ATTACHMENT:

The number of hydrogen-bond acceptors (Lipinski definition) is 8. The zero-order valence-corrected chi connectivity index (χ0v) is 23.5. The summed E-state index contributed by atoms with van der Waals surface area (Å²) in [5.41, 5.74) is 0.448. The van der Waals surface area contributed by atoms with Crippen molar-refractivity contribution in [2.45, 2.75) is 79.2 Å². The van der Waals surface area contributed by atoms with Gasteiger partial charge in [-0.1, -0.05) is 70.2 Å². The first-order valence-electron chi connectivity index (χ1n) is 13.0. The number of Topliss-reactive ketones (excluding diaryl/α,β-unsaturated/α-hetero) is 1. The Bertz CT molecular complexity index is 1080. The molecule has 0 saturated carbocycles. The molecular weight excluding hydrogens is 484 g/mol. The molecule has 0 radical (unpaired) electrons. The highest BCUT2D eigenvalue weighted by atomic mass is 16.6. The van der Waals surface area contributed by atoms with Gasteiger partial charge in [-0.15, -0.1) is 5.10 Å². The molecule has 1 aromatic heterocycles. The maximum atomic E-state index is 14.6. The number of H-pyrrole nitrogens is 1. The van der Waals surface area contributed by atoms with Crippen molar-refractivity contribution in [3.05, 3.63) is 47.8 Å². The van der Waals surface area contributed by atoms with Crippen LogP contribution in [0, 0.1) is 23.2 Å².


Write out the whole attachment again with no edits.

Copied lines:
The number of hydrogen-bond acceptors (Lipinski definition) is 8. The zero-order valence-corrected chi connectivity index (χ0v) is 23.5. The summed E-state index contributed by atoms with van der Waals surface area (Å²) in [5.41, 5.74) is 0.448. The van der Waals surface area contributed by atoms with Crippen molar-refractivity contribution in [2.45, 2.75) is 79.2 Å². The van der Waals surface area contributed by atoms with Gasteiger partial charge in [-0.1, -0.05) is 70.2 Å². The first-order valence-electron chi connectivity index (χ1n) is 13.0. The number of Topliss-reactive ketones (excluding diaryl/α,β-unsaturated/α-hetero) is 1. The Bertz CT molecular complexity index is 1080. The molecule has 0 saturated carbocycles. The molecular weight excluding hydrogens is 484 g/mol. The molecule has 0 radical (unpaired) electrons. The highest BCUT2D eigenvalue weighted by atomic mass is 16.6. The van der Waals surface area contributed by atoms with Gasteiger partial charge in [-0.15, -0.1) is 5.10 Å². The molecule has 1 aromatic heterocycles. The maximum atomic E-state index is 14.6. The number of H-pyrrole nitrogens is 1. The van der Waals surface area contributed by atoms with Crippen molar-refractivity contribution in [3.05, 3.63) is 47.8 Å². The van der Waals surface area contributed by atoms with Crippen LogP contribution in [0, 0.1) is 23.2 Å².